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The most wonderful time of the year can also be one of the most calamitous on the homefront.

The holidays are a time when we're playing with fire, fiddling with Christmas lights and putting our ovens and stoves into perpetual use. December is the peak time for fires caused by candles, and while housefires ignited by Christmas trees aren't common, they are often deadly, with one out of every 40 Christmas tree fires resulting in death, according to the U.S. Fire Administration.

The National Fire Data Center, with the Department of Homeland Security, said the losses per residential fire during the winter are one-and-a-half times greater than other types of fires. But death and injury rates are twice as great.

To prevent an accident from draining the happy out of your holidays, take a little time to do a safety check of your house, do some basic maintenance of appliances and be mindful of potential hazards.

"Don't be in a hurry as you're doing things," advises Sonoma County Fire Marshall Roberta McIntyre. "Don't be in a rush around the stove. Don't be be rushed putting lights on the tree. If you get too rushed you may forget to be observant about the things that might happen if you don't do things properly."

<b>Fire prevention</b>

Fire detectors: Check the batteries on your smoke detectors. And if you have any natural gas in your house, purchase a carbon monoxide detector. You're more at risk now for poisoning when the windows are closed. McIntyre recommends checking batteries each time you move the clock forward or back.

Christmas tree safety: Trees are highly flammable. "It can go up in less than a minute," McIntyre warns. "All that's left is a little stick sticking out of a stand." To prevent that, replace older lights with the newer LED lights that put out a lot less heat. Some tree fires are caused by loose connections. Even though you can theoretically string together endless strands of lights, that can lead to electrical overload. McIntyre says three strands together should be your maximum. Connect them to an extension cord. And don't overload electrical outlets. Also, make sure the connections are all securely plugged together and into the wall. Improper connections can create sparks. If you have a real tree, keep it adequately watered to keep it from drying out. McIntyre says they can gulp the water in their stands rapidly, so check a couple times a day and refill the water if necessary.

Candles: 'Tis the season for candles, not only for ambiance and decoration but for those occasional power outages. McIntyre says you should always make sure the candle is nowhere near curtains or other combustibles. Make sure that they are in stable holders that won't tip and are at least a foot away from anything that can burn. Avoid using them in bedrooms.

Fireplace: Creosote build-up in your chimney can lead to house fires. If you haven't had your chimney cleaned in the last year, call in a professional chimney sweep. Never put your Christmas tree branches and needles or wrapping paper in your wood-burning fireplace or stove. Make sure the flu is open before you light any fire.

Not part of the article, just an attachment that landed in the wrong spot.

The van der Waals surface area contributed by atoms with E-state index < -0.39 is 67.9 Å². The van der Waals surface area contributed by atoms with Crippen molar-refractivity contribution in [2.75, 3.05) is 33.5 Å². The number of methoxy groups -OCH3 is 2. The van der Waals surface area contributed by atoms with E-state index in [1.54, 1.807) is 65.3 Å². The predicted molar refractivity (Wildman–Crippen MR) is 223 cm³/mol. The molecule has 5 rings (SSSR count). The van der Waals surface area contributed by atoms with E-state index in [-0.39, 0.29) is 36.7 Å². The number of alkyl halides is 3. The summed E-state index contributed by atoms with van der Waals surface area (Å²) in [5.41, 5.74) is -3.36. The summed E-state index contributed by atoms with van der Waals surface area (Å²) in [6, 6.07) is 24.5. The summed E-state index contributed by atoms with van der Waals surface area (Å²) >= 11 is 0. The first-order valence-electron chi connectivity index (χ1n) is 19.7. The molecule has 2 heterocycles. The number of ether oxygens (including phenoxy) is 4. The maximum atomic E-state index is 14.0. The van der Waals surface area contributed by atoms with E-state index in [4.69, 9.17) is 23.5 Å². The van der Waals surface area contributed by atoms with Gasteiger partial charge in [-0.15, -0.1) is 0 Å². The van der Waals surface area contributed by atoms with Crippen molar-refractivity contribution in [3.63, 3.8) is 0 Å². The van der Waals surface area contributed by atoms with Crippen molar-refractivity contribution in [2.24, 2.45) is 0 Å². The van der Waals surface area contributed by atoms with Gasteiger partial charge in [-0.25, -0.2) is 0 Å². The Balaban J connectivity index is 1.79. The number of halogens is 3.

Cooking: Statisically, most home fires during December are related to cooking, according to the U.S. Fire Adminstraton's National Fire Data Center. Never leave anything on the stove unattended and turn the hands of pots inward so they don't get knocked. Don't wear clothing that might hang over an open gas flame. Clean counters with disposable paper towels rather than dishcloths or sponges that can harbor and spread bacteria. Check your knives for sharpness. Most knife injuries are due to dull blades.

Your TV: This is the time of year when families gather around the big screen to watch movies. But those thinner and larger screens have led to an increase in injuries to children when TVs tip over, according to the American Academy of Pediatrics. Check to make sure your big screen is secure on its stand or its wall mount. Companies like SANUS make safe wall mounts available at stores like Best Buy, Costco and Target.

Appliance maintenance: Poor maintenance can not only reduce appliances' performance but also create food-safety problems. Ron Allen, of Ron's Appliance Repair in Santa Rosa, said you should also change the water filter in your refrigerator every year. It can become clogged with residue so it doesn't work well or the water tastes bad. It can also get clogged with bacteria you don't want to drink. While you're at it, buy some dishwasher cleaner and run it through a dishwasher cycle to remove soap residue and calcium buildup. It will improve the efficiency while also preventing bacteria from building up.

<b>Tree maintenance</b>

Check the trees in your yard for any branches hanging over your roof or other structures. Heavy winds and rain can cause limbs to break. Lucas Graves, an 18-year veteran arborist with Empire Tree Experts, said most of the serious damage he's seen from fallen trees and limbs can be traced to poor or no maintenance. Have a professional assess your trees and do the work, he added, to prevent injuries from falls, etc. Arborists have the right equipment and expertise to trim safely or remove diseased trees that could fall down in a storm.

You can reach Staff Writer Meg McConahey at meg.mcconahey@pressdemocrat.com or 521-5204.